Saratoga County

Heading to polls may be no easy effort

Voter confusion is expected at the polls today in some contentious state Legislature primary electio

Voter confusion is expected at the polls today in some contentious state Legislature primary elections, as this spring’s redistricting has shaken up the legislative landscape in the Capital Region.

Some voters may turn up at polling places because there is a primary in their former Assembly or Senate district. There is also the possibility voters might sit out competitive primaries because they’re unaware of their new district.

Problems could arise in the Republican and Conservative primaries in the 43rd Senate District, Democratic primaries in the 44th and 46th Senate districts and the Democratic, Independence and Working Families primaries in the 110th Assembly District.

Amy Standaert, a Republican election inspection coordinator for the town of Clifton Park, said her dealings with voters and other inspectors indicates not everyone in Saratoga County is aware of how redistricting affected the boundaries of the 43rd District, where the big attraction is a battle for the Republican nomination between incumbent Roy McDonald and Saratoga County Clerk Kathy Marchione.

Because of redistricting, the district added the towns of Greenfield and Wilton in Saratoga County, while the towns of Malta, Clifton Park and Milton were shed.

“I’m afraid there will be some upset voters,” Standaert said. “I just got a call [Wednesday] morning from an inspector who was caught off-guard.”

Part of the problem, she said, is the county’s Board of Elections only notifies people about the primary date and not whether they’re actually eligible to vote in primaries.

Saratoga County Board of Elections Commissioner William Fruci said his office has been fielding eligibility calls, but predicted most problems won’t be detected until today, and issues would probably arise in the general election, too.

“It takes a little time for people to get adjusted to the new lines,” Fruci said. “I would imagine that all day long we will be fielding calls.”

The other potential problem in Saratoga County is with Democrats in Clifton Park and Halfmoon, who might show up to the polls expecting to participate in the Democratic primary to replace Assemblyman Bob Reilly. His district has been redrawn, dropping Clifton Park and Halfmoon in exchange for Niskayuna and part of Schenectady.

Schenectady County Board of Elections Commissioner Brian Quail said his office hasn’t received many questions about today’s elections, but thought that made sense.

“They’re not going to prospectively call,” he said.

In the city of Schenectady, there have been some problems during past general elections about which Assembly district voters were participating in because the city is split between two districts. In the special 20th Congressional District race in the Capital Region in 2009, Quail said, some voters in Schenectady County turned up to vote because they were represented by candidate James Tedisco in the Assembly, even though the county wasn’t involved in the congressional race.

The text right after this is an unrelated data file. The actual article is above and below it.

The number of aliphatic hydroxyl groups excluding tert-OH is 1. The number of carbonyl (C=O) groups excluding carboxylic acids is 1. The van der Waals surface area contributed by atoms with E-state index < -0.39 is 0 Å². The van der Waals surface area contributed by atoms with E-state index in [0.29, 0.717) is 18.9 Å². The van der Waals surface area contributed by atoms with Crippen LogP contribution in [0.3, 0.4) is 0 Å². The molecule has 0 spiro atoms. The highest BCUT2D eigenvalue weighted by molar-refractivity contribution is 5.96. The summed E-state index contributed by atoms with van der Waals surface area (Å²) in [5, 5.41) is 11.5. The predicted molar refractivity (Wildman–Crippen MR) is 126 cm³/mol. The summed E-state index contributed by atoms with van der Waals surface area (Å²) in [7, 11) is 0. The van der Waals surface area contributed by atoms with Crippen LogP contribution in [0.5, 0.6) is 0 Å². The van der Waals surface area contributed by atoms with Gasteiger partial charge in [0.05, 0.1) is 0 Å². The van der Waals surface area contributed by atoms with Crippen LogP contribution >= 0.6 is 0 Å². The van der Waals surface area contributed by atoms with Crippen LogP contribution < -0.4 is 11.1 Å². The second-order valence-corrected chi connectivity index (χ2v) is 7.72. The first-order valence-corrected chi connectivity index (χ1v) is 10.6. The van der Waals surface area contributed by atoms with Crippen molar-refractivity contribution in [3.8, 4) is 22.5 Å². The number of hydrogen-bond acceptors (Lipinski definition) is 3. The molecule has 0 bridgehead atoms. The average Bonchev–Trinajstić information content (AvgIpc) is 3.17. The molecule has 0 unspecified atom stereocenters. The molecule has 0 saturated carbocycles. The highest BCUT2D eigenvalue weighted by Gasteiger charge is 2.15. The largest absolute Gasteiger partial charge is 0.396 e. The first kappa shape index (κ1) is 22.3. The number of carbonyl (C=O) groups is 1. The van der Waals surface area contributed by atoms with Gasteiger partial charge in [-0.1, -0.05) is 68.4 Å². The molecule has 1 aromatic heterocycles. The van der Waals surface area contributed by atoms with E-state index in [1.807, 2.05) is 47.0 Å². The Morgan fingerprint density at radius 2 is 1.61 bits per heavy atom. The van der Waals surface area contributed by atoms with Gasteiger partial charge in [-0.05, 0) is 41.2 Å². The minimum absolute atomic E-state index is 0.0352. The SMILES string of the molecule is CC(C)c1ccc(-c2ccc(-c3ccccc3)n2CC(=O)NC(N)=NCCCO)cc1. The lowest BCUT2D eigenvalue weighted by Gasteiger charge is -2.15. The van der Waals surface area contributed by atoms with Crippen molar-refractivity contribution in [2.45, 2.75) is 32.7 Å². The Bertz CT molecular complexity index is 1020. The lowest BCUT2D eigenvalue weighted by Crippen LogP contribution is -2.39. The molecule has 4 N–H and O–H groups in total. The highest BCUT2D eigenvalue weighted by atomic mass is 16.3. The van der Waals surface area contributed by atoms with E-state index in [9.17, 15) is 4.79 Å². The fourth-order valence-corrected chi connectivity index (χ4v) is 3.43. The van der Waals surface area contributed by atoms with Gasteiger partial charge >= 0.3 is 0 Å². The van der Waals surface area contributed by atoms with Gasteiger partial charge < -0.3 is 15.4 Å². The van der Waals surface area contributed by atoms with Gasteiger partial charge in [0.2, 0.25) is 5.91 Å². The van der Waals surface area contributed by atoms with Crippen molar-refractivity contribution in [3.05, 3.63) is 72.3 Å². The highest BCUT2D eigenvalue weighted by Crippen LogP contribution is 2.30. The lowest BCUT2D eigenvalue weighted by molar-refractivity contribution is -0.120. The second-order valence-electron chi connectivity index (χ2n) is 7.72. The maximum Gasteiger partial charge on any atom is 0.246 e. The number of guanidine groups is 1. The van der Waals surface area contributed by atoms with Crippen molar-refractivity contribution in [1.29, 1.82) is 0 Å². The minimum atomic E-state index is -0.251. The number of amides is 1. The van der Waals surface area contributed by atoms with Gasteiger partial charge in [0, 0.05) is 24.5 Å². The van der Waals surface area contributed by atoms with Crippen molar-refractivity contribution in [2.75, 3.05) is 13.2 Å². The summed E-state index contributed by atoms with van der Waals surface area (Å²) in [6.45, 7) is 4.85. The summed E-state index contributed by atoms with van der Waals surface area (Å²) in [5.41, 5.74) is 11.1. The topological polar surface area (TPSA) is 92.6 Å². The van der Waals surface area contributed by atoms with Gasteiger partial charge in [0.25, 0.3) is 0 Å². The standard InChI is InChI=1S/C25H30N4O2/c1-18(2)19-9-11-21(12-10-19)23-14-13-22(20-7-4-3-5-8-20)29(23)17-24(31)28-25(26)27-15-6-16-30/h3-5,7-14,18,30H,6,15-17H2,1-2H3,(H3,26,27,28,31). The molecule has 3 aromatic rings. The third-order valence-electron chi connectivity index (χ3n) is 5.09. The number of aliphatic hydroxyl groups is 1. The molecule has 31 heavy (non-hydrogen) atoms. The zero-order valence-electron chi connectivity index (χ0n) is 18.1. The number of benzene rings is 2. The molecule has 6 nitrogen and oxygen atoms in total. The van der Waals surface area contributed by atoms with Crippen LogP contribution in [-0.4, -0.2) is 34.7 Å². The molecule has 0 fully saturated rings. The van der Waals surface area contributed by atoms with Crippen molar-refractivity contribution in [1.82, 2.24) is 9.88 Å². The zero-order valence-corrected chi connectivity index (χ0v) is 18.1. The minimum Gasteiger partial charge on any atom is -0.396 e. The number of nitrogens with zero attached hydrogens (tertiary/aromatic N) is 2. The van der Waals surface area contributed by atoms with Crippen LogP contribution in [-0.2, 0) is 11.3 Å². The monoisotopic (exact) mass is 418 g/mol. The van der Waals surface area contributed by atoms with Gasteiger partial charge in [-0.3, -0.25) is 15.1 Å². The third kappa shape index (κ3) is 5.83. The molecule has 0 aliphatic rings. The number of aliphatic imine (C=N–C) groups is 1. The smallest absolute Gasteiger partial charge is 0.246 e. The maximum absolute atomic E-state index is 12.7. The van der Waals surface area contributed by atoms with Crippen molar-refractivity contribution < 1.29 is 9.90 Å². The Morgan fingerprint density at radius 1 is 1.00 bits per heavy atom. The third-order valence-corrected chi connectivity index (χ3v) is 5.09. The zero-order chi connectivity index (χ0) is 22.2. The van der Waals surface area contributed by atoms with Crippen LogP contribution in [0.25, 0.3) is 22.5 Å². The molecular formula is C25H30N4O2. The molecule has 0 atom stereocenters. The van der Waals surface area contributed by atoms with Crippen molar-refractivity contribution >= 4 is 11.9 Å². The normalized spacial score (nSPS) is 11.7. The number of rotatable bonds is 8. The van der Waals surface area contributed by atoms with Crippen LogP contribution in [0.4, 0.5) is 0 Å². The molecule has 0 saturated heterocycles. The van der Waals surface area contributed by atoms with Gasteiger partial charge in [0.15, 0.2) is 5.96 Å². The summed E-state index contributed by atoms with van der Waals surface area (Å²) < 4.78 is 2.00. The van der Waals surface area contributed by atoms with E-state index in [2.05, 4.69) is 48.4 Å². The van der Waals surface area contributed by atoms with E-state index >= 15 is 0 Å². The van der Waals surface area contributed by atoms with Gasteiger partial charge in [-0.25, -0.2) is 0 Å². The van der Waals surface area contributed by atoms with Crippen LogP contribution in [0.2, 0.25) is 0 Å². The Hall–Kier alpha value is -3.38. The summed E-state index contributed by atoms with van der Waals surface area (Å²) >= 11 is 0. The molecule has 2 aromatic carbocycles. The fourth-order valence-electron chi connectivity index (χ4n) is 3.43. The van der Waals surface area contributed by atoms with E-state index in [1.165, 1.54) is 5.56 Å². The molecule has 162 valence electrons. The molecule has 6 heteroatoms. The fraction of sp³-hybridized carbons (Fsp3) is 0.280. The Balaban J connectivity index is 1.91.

There is a possibility Democratic voters in Schenectady County might not be aware of the primaries they could be eligible to vote in today, but most political observers are assuming the individual campaigns have done enough outreach to let voters know they could be voting.

In Albany County, it will be a bit of a different surprise for Democratic primary voters, who might expect they’re taking part in the high profile 44th Senate race, where incumbent Neil Breslin is being challenged by Albany County Legislature Chairman Shawn Morse. This district had previously included the entire county, but because of redistricting, only the northeast corner will get to choose between Breslin and Morse.

The rest of the Democrats in the county will be voting in the Democratic primary for the 46th Senate District. The 46th Senate District is a new, open seat, added this year as the 63rd seat in the Senate and stretching from Montgomery County to Ulster County.

Aside from redistricting, there is also some confusion stemming from the fact that this will be the third primary election in New York this year. There was a presidential primary in the spring and federal primaries this summer.

New York’s closed primary system will also draw some ineligible voters to the polls today, Fruci said. State rules only allow a voter to participate in a primary of the party they are enrolled in, but sometimes high profile races attract voters of different parties.

There have been efforts to educate voters, with numerous news reports, information on local board of elections websites and outreach by the candidates. At some point, though, Standaert said, voters need to take some responsibility as citizens and figure out where and when they’re voting.

“There’s only so much hand-holding we can do,” she said.

Categories: Schenectady County

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